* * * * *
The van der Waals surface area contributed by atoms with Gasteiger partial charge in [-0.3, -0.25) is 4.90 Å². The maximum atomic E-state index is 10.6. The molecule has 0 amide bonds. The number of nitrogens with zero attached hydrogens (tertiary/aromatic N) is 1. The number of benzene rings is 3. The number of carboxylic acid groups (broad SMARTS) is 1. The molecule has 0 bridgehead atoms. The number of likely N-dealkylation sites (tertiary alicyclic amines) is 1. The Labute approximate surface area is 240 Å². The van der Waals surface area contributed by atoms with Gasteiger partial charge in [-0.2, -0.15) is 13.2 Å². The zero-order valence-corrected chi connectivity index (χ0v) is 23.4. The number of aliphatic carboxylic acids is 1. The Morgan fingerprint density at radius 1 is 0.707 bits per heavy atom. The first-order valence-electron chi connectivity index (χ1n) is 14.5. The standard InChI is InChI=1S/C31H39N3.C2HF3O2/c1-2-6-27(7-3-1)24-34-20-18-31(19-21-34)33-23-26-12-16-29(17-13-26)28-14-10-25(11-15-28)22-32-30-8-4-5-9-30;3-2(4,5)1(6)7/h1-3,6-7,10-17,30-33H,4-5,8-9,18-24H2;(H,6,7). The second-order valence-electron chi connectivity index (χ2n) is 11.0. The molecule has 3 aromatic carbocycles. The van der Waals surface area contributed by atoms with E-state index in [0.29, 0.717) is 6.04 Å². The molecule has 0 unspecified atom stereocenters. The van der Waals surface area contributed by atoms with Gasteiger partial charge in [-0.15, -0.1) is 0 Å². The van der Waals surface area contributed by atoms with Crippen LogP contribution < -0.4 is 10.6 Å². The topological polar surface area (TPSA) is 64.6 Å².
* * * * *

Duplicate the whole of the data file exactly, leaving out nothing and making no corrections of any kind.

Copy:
The van der Waals surface area contributed by atoms with Gasteiger partial charge in [-0.3, -0.25) is 4.90 Å². The maximum atomic E-state index is 10.6. The molecule has 0 amide bonds. The number of nitrogens with zero attached hydrogens (tertiary/aromatic N) is 1. The number of benzene rings is 3. The number of carboxylic acid groups (broad SMARTS) is 1. The molecule has 0 bridgehead atoms. The number of likely N-dealkylation sites (tertiary alicyclic amines) is 1. The Labute approximate surface area is 240 Å². The van der Waals surface area contributed by atoms with Gasteiger partial charge in [-0.2, -0.15) is 13.2 Å². The zero-order valence-corrected chi connectivity index (χ0v) is 23.4. The number of aliphatic carboxylic acids is 1. The Morgan fingerprint density at radius 1 is 0.707 bits per heavy atom. The first-order valence-electron chi connectivity index (χ1n) is 14.5. The standard InChI is InChI=1S/C31H39N3.C2HF3O2/c1-2-6-27(7-3-1)24-34-20-18-31(19-21-34)33-23-26-12-16-29(17-13-26)28-14-10-25(11-15-28)22-32-30-8-4-5-9-30;3-2(4,5)1(6)7/h1-3,6-7,10-17,30-33H,4-5,8-9,18-24H2;(H,6,7). The second-order valence-electron chi connectivity index (χ2n) is 11.0. The molecule has 3 aromatic carbocycles. The van der Waals surface area contributed by atoms with E-state index in [0.29, 0.717) is 6.04 Å². The molecule has 0 unspecified atom stereocenters. The van der Waals surface area contributed by atoms with Gasteiger partial charge in [-0.15, -0.1) is 0 Å². The van der Waals surface area contributed by atoms with Crippen LogP contribution < -0.4 is 10.6 Å². The topological polar surface area (TPSA) is 64.6 Å².